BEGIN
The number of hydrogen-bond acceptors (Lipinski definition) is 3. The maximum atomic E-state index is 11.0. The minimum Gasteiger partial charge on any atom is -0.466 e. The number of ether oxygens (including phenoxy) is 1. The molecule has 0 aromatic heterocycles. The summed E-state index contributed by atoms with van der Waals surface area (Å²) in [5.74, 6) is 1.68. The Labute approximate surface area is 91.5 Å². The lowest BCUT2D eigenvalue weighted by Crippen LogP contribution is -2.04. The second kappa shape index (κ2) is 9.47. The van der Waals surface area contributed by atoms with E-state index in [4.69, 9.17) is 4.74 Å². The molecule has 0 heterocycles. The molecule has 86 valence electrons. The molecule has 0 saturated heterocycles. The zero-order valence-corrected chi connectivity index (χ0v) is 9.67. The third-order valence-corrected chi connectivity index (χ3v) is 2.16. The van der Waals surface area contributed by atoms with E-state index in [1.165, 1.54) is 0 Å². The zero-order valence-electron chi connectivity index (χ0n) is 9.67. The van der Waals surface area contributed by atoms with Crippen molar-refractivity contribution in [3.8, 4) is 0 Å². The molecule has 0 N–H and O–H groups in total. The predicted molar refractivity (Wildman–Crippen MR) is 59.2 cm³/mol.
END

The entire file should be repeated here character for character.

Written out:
The number of hydrogen-bond acceptors (Lipinski definition) is 3. The maximum atomic E-state index is 11.0. The minimum Gasteiger partial charge on any atom is -0.466 e. The number of ether oxygens (including phenoxy) is 1. The molecule has 0 aromatic heterocycles. The summed E-state index contributed by atoms with van der Waals surface area (Å²) in [5.74, 6) is 1.68. The Labute approximate surface area is 91.5 Å². The lowest BCUT2D eigenvalue weighted by Crippen LogP contribution is -2.04. The second kappa shape index (κ2) is 9.47. The van der Waals surface area contributed by atoms with E-state index in [4.69, 9.17) is 4.74 Å². The molecule has 0 heterocycles. The molecule has 86 valence electrons. The molecule has 0 saturated heterocycles. The zero-order valence-corrected chi connectivity index (χ0v) is 9.67. The third-order valence-corrected chi connectivity index (χ3v) is 2.16. The van der Waals surface area contributed by atoms with E-state index in [1.165, 1.54) is 0 Å². The zero-order valence-electron chi connectivity index (χ0n) is 9.67. The van der Waals surface area contributed by atoms with Crippen molar-refractivity contribution in [3.8, 4) is 0 Å². The molecule has 0 N–H and O–H groups in total. The predicted molar refractivity (Wildman–Crippen MR) is 59.2 cm³/mol.